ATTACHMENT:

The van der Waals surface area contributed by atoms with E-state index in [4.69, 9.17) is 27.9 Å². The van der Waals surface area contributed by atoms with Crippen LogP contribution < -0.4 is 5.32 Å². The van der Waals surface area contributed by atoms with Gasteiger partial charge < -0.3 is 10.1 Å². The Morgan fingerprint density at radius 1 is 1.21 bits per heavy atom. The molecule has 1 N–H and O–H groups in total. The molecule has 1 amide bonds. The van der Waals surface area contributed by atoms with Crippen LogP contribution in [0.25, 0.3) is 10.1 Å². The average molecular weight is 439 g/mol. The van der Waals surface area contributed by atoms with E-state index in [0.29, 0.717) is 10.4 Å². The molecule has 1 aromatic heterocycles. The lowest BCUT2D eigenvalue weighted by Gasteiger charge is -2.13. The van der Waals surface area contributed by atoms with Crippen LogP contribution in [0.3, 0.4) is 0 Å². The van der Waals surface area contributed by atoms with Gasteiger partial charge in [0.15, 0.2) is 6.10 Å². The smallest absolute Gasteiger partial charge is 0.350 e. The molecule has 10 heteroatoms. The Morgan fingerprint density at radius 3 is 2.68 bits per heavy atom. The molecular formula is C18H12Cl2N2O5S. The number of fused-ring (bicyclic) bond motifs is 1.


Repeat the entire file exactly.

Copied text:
The van der Waals surface area contributed by atoms with E-state index in [4.69, 9.17) is 27.9 Å². The van der Waals surface area contributed by atoms with Crippen LogP contribution < -0.4 is 5.32 Å². The van der Waals surface area contributed by atoms with Gasteiger partial charge < -0.3 is 10.1 Å². The Morgan fingerprint density at radius 1 is 1.21 bits per heavy atom. The molecule has 1 N–H and O–H groups in total. The molecule has 1 amide bonds. The van der Waals surface area contributed by atoms with Crippen LogP contribution in [0.25, 0.3) is 10.1 Å². The average molecular weight is 439 g/mol. The van der Waals surface area contributed by atoms with E-state index in [0.29, 0.717) is 10.4 Å². The molecule has 1 aromatic heterocycles. The lowest BCUT2D eigenvalue weighted by Gasteiger charge is -2.13. The van der Waals surface area contributed by atoms with Crippen LogP contribution in [0.3, 0.4) is 0 Å². The van der Waals surface area contributed by atoms with Gasteiger partial charge in [0.15, 0.2) is 6.10 Å². The smallest absolute Gasteiger partial charge is 0.350 e. The molecule has 10 heteroatoms. The Morgan fingerprint density at radius 3 is 2.68 bits per heavy atom. The molecular formula is C18H12Cl2N2O5S. The number of fused-ring (bicyclic) bond motifs is 1.